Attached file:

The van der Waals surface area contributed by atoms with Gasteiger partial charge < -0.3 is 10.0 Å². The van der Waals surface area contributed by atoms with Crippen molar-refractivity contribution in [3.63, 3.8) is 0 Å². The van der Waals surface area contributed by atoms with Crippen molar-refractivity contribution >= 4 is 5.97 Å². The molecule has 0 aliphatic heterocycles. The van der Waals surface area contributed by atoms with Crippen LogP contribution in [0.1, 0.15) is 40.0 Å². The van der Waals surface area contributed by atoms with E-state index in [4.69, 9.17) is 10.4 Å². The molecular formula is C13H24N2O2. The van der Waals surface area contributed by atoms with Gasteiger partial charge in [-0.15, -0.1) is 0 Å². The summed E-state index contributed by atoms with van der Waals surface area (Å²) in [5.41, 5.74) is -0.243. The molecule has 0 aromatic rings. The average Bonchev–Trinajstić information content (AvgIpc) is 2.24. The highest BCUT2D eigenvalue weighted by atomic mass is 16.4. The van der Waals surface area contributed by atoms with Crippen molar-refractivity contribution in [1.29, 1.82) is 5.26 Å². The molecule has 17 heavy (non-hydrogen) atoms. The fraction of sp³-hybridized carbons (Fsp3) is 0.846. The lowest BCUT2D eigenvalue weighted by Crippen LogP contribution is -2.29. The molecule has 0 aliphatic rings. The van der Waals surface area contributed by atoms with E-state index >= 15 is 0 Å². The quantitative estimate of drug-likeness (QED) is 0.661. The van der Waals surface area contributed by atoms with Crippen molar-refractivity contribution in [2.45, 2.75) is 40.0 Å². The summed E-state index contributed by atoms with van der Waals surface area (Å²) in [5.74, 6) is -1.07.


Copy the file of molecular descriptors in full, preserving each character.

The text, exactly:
The van der Waals surface area contributed by atoms with Gasteiger partial charge < -0.3 is 10.0 Å². The van der Waals surface area contributed by atoms with Crippen molar-refractivity contribution in [3.63, 3.8) is 0 Å². The van der Waals surface area contributed by atoms with Crippen molar-refractivity contribution >= 4 is 5.97 Å². The molecule has 0 aliphatic heterocycles. The van der Waals surface area contributed by atoms with Crippen LogP contribution in [0.1, 0.15) is 40.0 Å². The van der Waals surface area contributed by atoms with E-state index in [4.69, 9.17) is 10.4 Å². The molecular formula is C13H24N2O2. The van der Waals surface area contributed by atoms with Gasteiger partial charge in [-0.15, -0.1) is 0 Å². The summed E-state index contributed by atoms with van der Waals surface area (Å²) in [5.41, 5.74) is -0.243. The molecule has 0 aromatic rings. The average Bonchev–Trinajstić information content (AvgIpc) is 2.24. The highest BCUT2D eigenvalue weighted by atomic mass is 16.4. The van der Waals surface area contributed by atoms with Crippen molar-refractivity contribution in [1.29, 1.82) is 5.26 Å². The molecule has 17 heavy (non-hydrogen) atoms. The fraction of sp³-hybridized carbons (Fsp3) is 0.846. The lowest BCUT2D eigenvalue weighted by Crippen LogP contribution is -2.29. The molecule has 0 aliphatic rings. The van der Waals surface area contributed by atoms with E-state index >= 15 is 0 Å². The quantitative estimate of drug-likeness (QED) is 0.661. The van der Waals surface area contributed by atoms with Crippen molar-refractivity contribution in [2.45, 2.75) is 40.0 Å². The summed E-state index contributed by atoms with van der Waals surface area (Å²) in [5.74, 6) is -1.07.